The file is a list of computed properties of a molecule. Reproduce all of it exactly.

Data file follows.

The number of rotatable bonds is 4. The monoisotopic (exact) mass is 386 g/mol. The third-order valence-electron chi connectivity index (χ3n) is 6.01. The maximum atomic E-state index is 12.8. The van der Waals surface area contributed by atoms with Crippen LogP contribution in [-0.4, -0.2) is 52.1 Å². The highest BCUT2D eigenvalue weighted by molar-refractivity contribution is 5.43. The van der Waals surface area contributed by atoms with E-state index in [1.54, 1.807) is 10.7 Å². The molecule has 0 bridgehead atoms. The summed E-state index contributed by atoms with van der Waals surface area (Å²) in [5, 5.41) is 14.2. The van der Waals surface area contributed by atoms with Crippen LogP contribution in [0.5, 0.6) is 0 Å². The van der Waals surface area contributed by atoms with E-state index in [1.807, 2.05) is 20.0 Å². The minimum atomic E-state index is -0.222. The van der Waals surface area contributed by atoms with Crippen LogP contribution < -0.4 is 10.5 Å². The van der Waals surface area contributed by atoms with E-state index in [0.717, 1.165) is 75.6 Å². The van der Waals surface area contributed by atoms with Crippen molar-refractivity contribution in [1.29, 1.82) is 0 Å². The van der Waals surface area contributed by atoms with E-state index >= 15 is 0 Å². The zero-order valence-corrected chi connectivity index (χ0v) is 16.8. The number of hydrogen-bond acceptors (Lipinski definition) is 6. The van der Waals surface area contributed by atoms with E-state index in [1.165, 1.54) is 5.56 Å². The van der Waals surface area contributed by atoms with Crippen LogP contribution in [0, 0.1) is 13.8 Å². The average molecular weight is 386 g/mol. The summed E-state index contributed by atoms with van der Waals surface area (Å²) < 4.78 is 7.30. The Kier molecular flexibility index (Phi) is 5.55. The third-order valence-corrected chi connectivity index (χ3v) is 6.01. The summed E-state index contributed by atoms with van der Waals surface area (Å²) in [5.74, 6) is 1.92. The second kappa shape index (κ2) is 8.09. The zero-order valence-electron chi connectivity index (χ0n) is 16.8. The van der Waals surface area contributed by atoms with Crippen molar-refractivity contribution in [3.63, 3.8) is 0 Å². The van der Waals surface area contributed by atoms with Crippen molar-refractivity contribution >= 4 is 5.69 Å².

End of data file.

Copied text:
The number of rotatable bonds is 4. The monoisotopic (exact) mass is 386 g/mol. The third-order valence-electron chi connectivity index (χ3n) is 6.01. The maximum atomic E-state index is 12.8. The van der Waals surface area contributed by atoms with Crippen LogP contribution in [-0.4, -0.2) is 52.1 Å². The highest BCUT2D eigenvalue weighted by molar-refractivity contribution is 5.43. The van der Waals surface area contributed by atoms with E-state index in [1.54, 1.807) is 10.7 Å². The molecule has 0 bridgehead atoms. The summed E-state index contributed by atoms with van der Waals surface area (Å²) in [5, 5.41) is 14.2. The van der Waals surface area contributed by atoms with Crippen LogP contribution in [0.5, 0.6) is 0 Å². The van der Waals surface area contributed by atoms with E-state index in [1.807, 2.05) is 20.0 Å². The minimum atomic E-state index is -0.222. The van der Waals surface area contributed by atoms with Crippen LogP contribution < -0.4 is 10.5 Å². The van der Waals surface area contributed by atoms with E-state index in [0.717, 1.165) is 75.6 Å². The van der Waals surface area contributed by atoms with Crippen molar-refractivity contribution in [1.29, 1.82) is 0 Å². The van der Waals surface area contributed by atoms with E-state index >= 15 is 0 Å². The zero-order valence-corrected chi connectivity index (χ0v) is 16.8. The number of hydrogen-bond acceptors (Lipinski definition) is 6. The van der Waals surface area contributed by atoms with E-state index in [1.165, 1.54) is 5.56 Å². The van der Waals surface area contributed by atoms with Crippen LogP contribution in [0, 0.1) is 13.8 Å². The average molecular weight is 386 g/mol. The summed E-state index contributed by atoms with van der Waals surface area (Å²) < 4.78 is 7.30. The Kier molecular flexibility index (Phi) is 5.55. The third-order valence-corrected chi connectivity index (χ3v) is 6.01. The summed E-state index contributed by atoms with van der Waals surface area (Å²) in [5.74, 6) is 1.92. The second kappa shape index (κ2) is 8.09. The zero-order valence-electron chi connectivity index (χ0n) is 16.8. The van der Waals surface area contributed by atoms with Crippen molar-refractivity contribution in [3.63, 3.8) is 0 Å². The van der Waals surface area contributed by atoms with Crippen molar-refractivity contribution >= 4 is 5.69 Å².